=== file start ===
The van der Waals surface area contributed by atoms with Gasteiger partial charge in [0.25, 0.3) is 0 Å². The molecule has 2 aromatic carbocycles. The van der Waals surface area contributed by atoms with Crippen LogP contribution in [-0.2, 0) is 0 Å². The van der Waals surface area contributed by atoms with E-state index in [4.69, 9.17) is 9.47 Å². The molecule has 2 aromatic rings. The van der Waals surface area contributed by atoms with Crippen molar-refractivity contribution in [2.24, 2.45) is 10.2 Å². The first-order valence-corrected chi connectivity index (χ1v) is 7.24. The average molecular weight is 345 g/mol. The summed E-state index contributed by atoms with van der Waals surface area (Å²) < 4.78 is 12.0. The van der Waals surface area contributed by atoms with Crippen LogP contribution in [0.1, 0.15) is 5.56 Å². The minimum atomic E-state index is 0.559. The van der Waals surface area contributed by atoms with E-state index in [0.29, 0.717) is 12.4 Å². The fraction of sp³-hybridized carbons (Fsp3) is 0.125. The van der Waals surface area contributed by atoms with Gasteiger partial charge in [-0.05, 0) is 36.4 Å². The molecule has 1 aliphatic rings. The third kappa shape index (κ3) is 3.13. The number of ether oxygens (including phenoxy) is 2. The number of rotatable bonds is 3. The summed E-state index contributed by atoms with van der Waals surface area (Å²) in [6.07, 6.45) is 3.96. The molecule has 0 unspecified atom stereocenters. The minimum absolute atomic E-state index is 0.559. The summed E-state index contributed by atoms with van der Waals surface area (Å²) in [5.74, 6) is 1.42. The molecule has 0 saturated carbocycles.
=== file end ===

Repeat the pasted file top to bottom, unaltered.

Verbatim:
The van der Waals surface area contributed by atoms with Gasteiger partial charge in [0.25, 0.3) is 0 Å². The molecule has 2 aromatic carbocycles. The van der Waals surface area contributed by atoms with Crippen LogP contribution in [-0.2, 0) is 0 Å². The van der Waals surface area contributed by atoms with E-state index in [4.69, 9.17) is 9.47 Å². The molecule has 2 aromatic rings. The van der Waals surface area contributed by atoms with Crippen molar-refractivity contribution in [2.24, 2.45) is 10.2 Å². The first-order valence-corrected chi connectivity index (χ1v) is 7.24. The average molecular weight is 345 g/mol. The summed E-state index contributed by atoms with van der Waals surface area (Å²) < 4.78 is 12.0. The van der Waals surface area contributed by atoms with Crippen LogP contribution in [0.1, 0.15) is 5.56 Å². The minimum atomic E-state index is 0.559. The van der Waals surface area contributed by atoms with E-state index in [0.29, 0.717) is 12.4 Å². The fraction of sp³-hybridized carbons (Fsp3) is 0.125. The van der Waals surface area contributed by atoms with Gasteiger partial charge in [-0.05, 0) is 36.4 Å². The molecule has 1 aliphatic rings. The third kappa shape index (κ3) is 3.13. The number of ether oxygens (including phenoxy) is 2. The number of rotatable bonds is 3. The summed E-state index contributed by atoms with van der Waals surface area (Å²) in [6.07, 6.45) is 3.96. The molecule has 0 unspecified atom stereocenters. The minimum absolute atomic E-state index is 0.559. The summed E-state index contributed by atoms with van der Waals surface area (Å²) in [5.74, 6) is 1.42. The molecule has 0 saturated carbocycles.